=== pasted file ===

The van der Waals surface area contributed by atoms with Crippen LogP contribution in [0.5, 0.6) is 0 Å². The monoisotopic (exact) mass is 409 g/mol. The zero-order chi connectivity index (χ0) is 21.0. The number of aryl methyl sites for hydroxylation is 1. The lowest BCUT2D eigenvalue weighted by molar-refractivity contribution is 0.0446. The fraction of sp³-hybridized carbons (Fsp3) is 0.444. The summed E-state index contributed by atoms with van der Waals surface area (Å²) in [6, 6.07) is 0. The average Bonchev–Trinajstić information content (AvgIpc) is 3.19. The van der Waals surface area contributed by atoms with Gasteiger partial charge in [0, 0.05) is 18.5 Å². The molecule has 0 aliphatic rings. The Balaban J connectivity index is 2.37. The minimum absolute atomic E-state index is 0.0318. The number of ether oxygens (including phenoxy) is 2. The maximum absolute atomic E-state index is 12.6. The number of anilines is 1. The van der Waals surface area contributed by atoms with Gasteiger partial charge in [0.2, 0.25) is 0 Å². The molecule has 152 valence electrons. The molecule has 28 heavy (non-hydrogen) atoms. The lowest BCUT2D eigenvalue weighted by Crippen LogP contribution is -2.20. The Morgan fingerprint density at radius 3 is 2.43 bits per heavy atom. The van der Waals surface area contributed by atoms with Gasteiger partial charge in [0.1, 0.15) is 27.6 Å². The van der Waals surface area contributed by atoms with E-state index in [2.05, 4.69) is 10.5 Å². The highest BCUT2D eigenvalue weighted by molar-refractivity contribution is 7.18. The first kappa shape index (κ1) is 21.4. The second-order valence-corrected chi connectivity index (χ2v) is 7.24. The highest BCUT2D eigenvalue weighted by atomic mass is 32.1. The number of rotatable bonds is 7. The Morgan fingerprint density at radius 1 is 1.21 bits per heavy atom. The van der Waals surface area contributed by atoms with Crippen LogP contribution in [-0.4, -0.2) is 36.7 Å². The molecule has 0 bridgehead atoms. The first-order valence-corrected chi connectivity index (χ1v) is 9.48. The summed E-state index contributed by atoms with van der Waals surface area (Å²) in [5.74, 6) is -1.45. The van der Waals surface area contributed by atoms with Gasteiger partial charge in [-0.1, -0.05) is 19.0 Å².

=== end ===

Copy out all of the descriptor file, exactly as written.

The van der Waals surface area contributed by atoms with Crippen LogP contribution in [0.5, 0.6) is 0 Å². The monoisotopic (exact) mass is 409 g/mol. The zero-order chi connectivity index (χ0) is 21.0. The number of aryl methyl sites for hydroxylation is 1. The lowest BCUT2D eigenvalue weighted by molar-refractivity contribution is 0.0446. The fraction of sp³-hybridized carbons (Fsp3) is 0.444. The summed E-state index contributed by atoms with van der Waals surface area (Å²) in [6, 6.07) is 0. The average Bonchev–Trinajstić information content (AvgIpc) is 3.19. The van der Waals surface area contributed by atoms with Gasteiger partial charge in [0, 0.05) is 18.5 Å². The molecule has 0 aliphatic rings. The Balaban J connectivity index is 2.37. The minimum absolute atomic E-state index is 0.0318. The number of ether oxygens (including phenoxy) is 2. The maximum absolute atomic E-state index is 12.6. The number of anilines is 1. The van der Waals surface area contributed by atoms with Gasteiger partial charge in [0.2, 0.25) is 0 Å². The molecule has 152 valence electrons. The molecule has 28 heavy (non-hydrogen) atoms. The lowest BCUT2D eigenvalue weighted by Crippen LogP contribution is -2.20. The Morgan fingerprint density at radius 3 is 2.43 bits per heavy atom. The van der Waals surface area contributed by atoms with Gasteiger partial charge in [0.1, 0.15) is 27.6 Å². The van der Waals surface area contributed by atoms with E-state index in [2.05, 4.69) is 10.5 Å². The highest BCUT2D eigenvalue weighted by molar-refractivity contribution is 7.18. The first kappa shape index (κ1) is 21.4. The second-order valence-corrected chi connectivity index (χ2v) is 7.24. The highest BCUT2D eigenvalue weighted by atomic mass is 32.1. The number of rotatable bonds is 7. The Morgan fingerprint density at radius 1 is 1.21 bits per heavy atom. The van der Waals surface area contributed by atoms with Crippen LogP contribution in [-0.4, -0.2) is 36.7 Å². The molecule has 0 bridgehead atoms. The first-order valence-corrected chi connectivity index (χ1v) is 9.48. The summed E-state index contributed by atoms with van der Waals surface area (Å²) in [5.74, 6) is -1.45. The van der Waals surface area contributed by atoms with Gasteiger partial charge in [-0.1, -0.05) is 19.0 Å².